human being may be mean or insulting then just don’t say it. NO, you won’t
receive an award for it, but you also won’t receive a black eye, so swings and
roundabouts. Think bad thoughts by all means; we ALL do that. It’s one of the silent joys in life. But in much the same way you wouldn’t follow up saying “I’ll kill him” with then committing
ACTUAL MURDER, you can think we are lazy (for example), without actually
accusing us of being so. 
Maybe just consider this: Are you the type of person who deliberately sets out to upset and offend another human being whose only crime is not acting or looking the way you want or expect them to? If you answered yes to that then I hope you find what’s missing in your life someday. 
(See how easy it is to be kind instead of wishing you dead?)

Saturday, 8 July 2017

Hello, I Love You

In the early days of our relationship, when my BF and I used to argue (and we used to argue a LOT), I’d often fall down. Flat out flop unconscious. I’d pass out and he’d have to rouse me. It was in equal parts humiliating and frustrating. I didn’t want to do it – it was out of my control, it was like my body would literally shut down at the first sign of stress. This didn’t happen all the time of course, just occasionally, and he’d naturally be panicked, worried (and confused). Perhaps suspicious even; that I was somehow doing it on purpose; faking it.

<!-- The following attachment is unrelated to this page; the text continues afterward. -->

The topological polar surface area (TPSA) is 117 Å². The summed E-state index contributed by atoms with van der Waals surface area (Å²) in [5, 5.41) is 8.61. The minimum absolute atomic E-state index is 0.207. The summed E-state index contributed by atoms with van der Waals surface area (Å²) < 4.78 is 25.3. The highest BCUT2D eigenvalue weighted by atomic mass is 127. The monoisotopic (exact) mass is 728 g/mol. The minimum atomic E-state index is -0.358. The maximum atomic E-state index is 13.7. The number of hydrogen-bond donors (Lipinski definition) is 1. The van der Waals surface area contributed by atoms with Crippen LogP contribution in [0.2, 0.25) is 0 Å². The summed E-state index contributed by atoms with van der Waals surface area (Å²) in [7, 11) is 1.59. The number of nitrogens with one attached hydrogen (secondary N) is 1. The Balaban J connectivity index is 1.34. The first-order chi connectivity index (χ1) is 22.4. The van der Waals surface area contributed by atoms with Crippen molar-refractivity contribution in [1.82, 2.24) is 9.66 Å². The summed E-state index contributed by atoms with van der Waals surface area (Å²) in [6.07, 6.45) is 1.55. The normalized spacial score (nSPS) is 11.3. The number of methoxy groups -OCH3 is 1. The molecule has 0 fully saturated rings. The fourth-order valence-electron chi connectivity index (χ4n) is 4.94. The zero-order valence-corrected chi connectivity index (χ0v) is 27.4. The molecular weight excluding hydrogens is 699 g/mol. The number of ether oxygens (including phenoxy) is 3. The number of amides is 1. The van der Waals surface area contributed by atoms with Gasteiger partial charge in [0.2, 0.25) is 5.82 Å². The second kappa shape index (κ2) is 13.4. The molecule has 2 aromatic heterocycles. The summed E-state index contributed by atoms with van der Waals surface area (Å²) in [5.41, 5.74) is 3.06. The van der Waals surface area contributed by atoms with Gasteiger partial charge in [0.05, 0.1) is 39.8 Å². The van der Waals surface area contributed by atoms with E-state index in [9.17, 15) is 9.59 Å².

I wasn’t. But I entirely understand why he might think I was. It was ‘convenient’ – a distraction from the heat of an argument. Only I’d black out, so the argument was 500miles from my mind when I came round.
The funny thing about all of this is I’m so stubborn and defensive during arguments, that fainting in the midst of it is the absolute last thing I’d want to do. As I’m sure you can appreciate, it’s hard to win an argument when you are unconscious.

Nowadays I’m older and (hopefully) wiser, and I try my utmost to discuss rather than destroy when talking with the man I love. I try not to take things personally or immaturely assume that one cross word is going to be the end of us. I try not to ‘win’ in a game where we should be equals. Thank-fully I also no longer faint when we do get into a disagreement.  

This fainting was a direct and physical reaction to stress. My body couldn’t cope with the extremes and would quite literally shut down. I didn’t know I had Crohn’s Disease back then; I just knew the way my body was reacting was far from normal.